To migrate user data over from my old server, I first created the users on the new system manually, I didn’t feel comfortable copying over the /etc/passwd, shadow files, and what not, also I had to get rid of quite a few old accounts. After the users and home directories have been created, I used rsync via SSH to copy everything over, I ran rsync with quite a few exclusions, like I wanted to exclude all the Maildir’s and the spamassassin bayesian database files coz I didn’t need them anymore, and a lot of them were pretty huge. If you run rsync in archive mode (rsync -a) the permissions and ownerships are sync’ed automatically to the users and groups with the same names. I also had to migrate Apache1 virtual host configs to Apache2 ones, but that was pretty straight forward. SSL setup was also pretty trivial in Apache2, I moved the hostname over and was able to reuse my InstantSSL certificate.

To migrate MySQL databases, we just did mysqldump’s and loaded them on the new server. I realize this probably wouldn’t work if you’re migrating a high traffic site, but fortunately we could tolerate a few hours of downtime.

After everything was running smoothly, some of our domains had longer TTL values and people were still going to the old IP. So I setup Pound on the old server to forward all HTTP and HTTPS traffic over to the new IP, worked like a charm. I went with Pound because that was the only one available in APT on the old Debian sarge server. Next time I do a migration like this, I will make sure to lower the TTL of the domains a couple of days pre-migration, but even then I am assuming DNS’ obey the specified TTL’s, and most probably don’t. I use OpenDNS and it was pretty easy to expire their cache manually.

It’s been a few weeks and the instance has been rock solid, amazingly it is much higher performance than the ServerBeach dedicated server, but since the server was over 5 years old, that is not saying much. Cost-wise, the EC2 instance is about $20 cheaper than a dedicated host (I was paying about $90 a month for the server + 2 additional IPs). Ray and I have been using EC2 heavily for over a year, so to scale horizontally with more instances is pretty trivial, and it’s far quicker than getting another dedicated server setup with a hosting provider.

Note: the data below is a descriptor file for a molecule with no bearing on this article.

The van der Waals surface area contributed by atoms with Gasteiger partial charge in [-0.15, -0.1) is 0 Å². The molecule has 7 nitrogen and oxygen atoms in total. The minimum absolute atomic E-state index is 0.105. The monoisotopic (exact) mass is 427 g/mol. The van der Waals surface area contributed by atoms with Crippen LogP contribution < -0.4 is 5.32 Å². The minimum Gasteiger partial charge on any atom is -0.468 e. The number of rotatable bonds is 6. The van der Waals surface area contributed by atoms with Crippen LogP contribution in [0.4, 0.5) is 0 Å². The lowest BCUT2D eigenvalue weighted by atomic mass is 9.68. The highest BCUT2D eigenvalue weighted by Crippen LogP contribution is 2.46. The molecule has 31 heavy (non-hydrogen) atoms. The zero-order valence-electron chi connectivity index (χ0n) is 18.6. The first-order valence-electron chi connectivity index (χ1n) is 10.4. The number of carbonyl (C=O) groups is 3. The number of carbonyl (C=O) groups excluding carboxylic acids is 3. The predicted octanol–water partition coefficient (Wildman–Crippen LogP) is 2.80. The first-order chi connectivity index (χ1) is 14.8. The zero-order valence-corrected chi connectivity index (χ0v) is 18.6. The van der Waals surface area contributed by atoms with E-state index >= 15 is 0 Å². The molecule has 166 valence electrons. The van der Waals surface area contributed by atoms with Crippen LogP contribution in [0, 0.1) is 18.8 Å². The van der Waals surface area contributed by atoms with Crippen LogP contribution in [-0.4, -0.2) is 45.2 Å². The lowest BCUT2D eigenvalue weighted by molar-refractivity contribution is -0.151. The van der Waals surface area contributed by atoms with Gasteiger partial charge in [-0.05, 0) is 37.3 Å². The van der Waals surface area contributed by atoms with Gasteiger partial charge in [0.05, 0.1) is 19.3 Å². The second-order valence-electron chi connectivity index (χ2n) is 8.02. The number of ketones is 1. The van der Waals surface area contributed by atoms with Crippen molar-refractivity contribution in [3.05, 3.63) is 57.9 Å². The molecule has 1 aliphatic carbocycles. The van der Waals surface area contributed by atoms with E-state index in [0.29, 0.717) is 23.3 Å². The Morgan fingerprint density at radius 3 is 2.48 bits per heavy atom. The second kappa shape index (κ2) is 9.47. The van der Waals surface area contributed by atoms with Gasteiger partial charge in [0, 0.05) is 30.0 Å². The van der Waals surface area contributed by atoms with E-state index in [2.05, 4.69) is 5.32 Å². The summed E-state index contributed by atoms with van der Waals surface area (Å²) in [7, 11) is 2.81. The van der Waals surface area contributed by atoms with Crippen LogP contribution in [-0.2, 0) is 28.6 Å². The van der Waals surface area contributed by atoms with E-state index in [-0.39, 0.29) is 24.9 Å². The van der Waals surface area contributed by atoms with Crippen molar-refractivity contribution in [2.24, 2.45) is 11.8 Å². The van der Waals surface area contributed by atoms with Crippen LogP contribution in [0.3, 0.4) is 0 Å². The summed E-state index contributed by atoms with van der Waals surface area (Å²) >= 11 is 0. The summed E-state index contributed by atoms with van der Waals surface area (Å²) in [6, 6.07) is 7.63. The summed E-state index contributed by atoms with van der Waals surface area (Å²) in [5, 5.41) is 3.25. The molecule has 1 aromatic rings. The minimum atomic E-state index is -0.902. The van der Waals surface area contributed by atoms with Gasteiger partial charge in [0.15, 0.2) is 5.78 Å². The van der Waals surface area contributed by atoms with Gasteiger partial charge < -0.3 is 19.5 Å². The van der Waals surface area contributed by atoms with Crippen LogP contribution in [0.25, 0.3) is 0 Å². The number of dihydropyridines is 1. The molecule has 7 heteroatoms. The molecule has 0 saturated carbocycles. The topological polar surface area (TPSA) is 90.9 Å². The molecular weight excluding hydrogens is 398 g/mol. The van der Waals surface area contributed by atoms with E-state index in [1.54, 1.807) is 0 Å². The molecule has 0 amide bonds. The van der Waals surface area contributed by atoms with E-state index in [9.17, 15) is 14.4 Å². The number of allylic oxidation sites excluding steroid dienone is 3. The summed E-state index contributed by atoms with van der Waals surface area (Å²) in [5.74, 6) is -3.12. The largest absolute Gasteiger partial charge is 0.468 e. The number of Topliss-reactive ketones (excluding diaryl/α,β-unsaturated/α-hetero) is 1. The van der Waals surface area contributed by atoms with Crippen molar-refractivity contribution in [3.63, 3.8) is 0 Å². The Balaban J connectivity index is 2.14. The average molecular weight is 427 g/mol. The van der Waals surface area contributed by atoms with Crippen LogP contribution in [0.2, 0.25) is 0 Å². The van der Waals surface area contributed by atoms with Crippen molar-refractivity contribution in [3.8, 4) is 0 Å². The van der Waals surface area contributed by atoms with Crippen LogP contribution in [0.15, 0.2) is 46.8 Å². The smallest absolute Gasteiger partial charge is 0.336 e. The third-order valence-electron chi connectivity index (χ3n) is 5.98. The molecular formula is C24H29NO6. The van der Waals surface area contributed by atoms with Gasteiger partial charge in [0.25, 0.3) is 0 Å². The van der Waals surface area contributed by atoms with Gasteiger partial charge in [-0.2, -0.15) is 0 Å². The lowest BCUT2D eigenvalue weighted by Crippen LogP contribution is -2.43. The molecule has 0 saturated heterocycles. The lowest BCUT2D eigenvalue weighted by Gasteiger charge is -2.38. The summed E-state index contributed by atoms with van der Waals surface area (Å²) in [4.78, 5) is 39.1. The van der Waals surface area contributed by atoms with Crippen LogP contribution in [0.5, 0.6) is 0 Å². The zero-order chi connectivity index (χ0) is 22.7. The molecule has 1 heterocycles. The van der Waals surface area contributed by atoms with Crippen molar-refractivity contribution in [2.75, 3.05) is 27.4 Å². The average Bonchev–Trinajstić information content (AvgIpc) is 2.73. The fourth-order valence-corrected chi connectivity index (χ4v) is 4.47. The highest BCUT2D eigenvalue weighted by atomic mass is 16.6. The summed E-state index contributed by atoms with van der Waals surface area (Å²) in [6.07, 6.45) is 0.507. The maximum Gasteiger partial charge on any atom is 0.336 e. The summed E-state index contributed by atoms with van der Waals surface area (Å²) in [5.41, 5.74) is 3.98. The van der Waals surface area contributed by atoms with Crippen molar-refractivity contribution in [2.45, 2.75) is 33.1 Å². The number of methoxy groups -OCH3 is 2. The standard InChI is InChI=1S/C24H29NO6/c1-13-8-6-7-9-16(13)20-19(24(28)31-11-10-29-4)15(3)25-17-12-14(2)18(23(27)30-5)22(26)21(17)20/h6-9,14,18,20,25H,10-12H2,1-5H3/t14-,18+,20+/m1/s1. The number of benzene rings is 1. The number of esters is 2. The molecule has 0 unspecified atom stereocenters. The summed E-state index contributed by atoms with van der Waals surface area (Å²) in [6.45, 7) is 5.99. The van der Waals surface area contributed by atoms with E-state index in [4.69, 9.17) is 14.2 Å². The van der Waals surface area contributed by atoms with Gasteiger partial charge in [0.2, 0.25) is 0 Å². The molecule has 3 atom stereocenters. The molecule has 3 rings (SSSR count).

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9 Responses to from ServerBeach to Amazon AWS/EC2

  1. Vitor Domingos November 25, 2008 at 4:34 pm #

    … or, you could install ec2 tools and “bundle-vol” the whole (old) system to an EC2 AMI and then boot it.

    //VD

  2. ayn November 25, 2008 at 4:38 pm #

    Yes I could, but I was also moving from Sarge to Ubuntu, that was one of the reasons for the migration, I had to update the old server to something more modern (it was still running a 2.4 kernel)…

  3. David Beckwith December 12, 2008 at 10:26 pm #

    Awesome post. This was exactly what I was looking for. You seem to be doing everything the best possible way. Great job. And thanks for the tips!

  4. ar-lock December 14, 2008 at 12:35 pm #

    Is server beach xen-virtualization?

    Just to say that you would have to install the xen-kernal first, then make an ami.

    and then hope theres no debugging to do.

  5. marc February 6, 2009 at 5:24 am #

    There is one step which i am still not getting about this ec2 / ebs stuff.
    With a simple webapp, i’ll have some log, the webapp itself (maybe rails, maybe php), and my database

    so i’d probably setup maybe 2 ebs volumes (webapp+logs and database).
    then i’d copy my database and webapp to the volumes, create symlinks (or change the config), tweak the config of my instance, upload my ssl keys for the webserver and so on….

    but… when i stop/restart my instance i have persitance logs, webapp and database… but still my whole config is gone, my ssl keys are gone, my installed services are gone… shouldn’t there be a way to store the main volume itself on ebs or am i missing something?

    looking forward for clarification

  6. ayn February 6, 2009 at 10:25 am #

    You can symlink the files or directories you want to be on EBS to the EBS volume. For example, I have /mnt/ebs/etc/apache, /mnt/ebs/etc/ssl, etc. You can also backup the directory sturcture to S3.

  7. marc February 6, 2009 at 3:24 pm #

    @ayn:
    thanks for your reply, but the symlinks will be gone, too when the instance is stopped and restarted…also the installed system software/upgrades.
    am i still missing something?

  8. Mikayel May 18, 2009 at 1:13 am #

    I will also suggest http://www.monitis.com for monitoring your EC2 instances

  9. ayn May 21, 2009 at 10:56 am #

    Hi Mikayel,

    Glad you found my post, I’ve been using mon.itor.us for years and it works well. I got the email from you guys about the cloud/ec2 monitoring and will definitely look into that.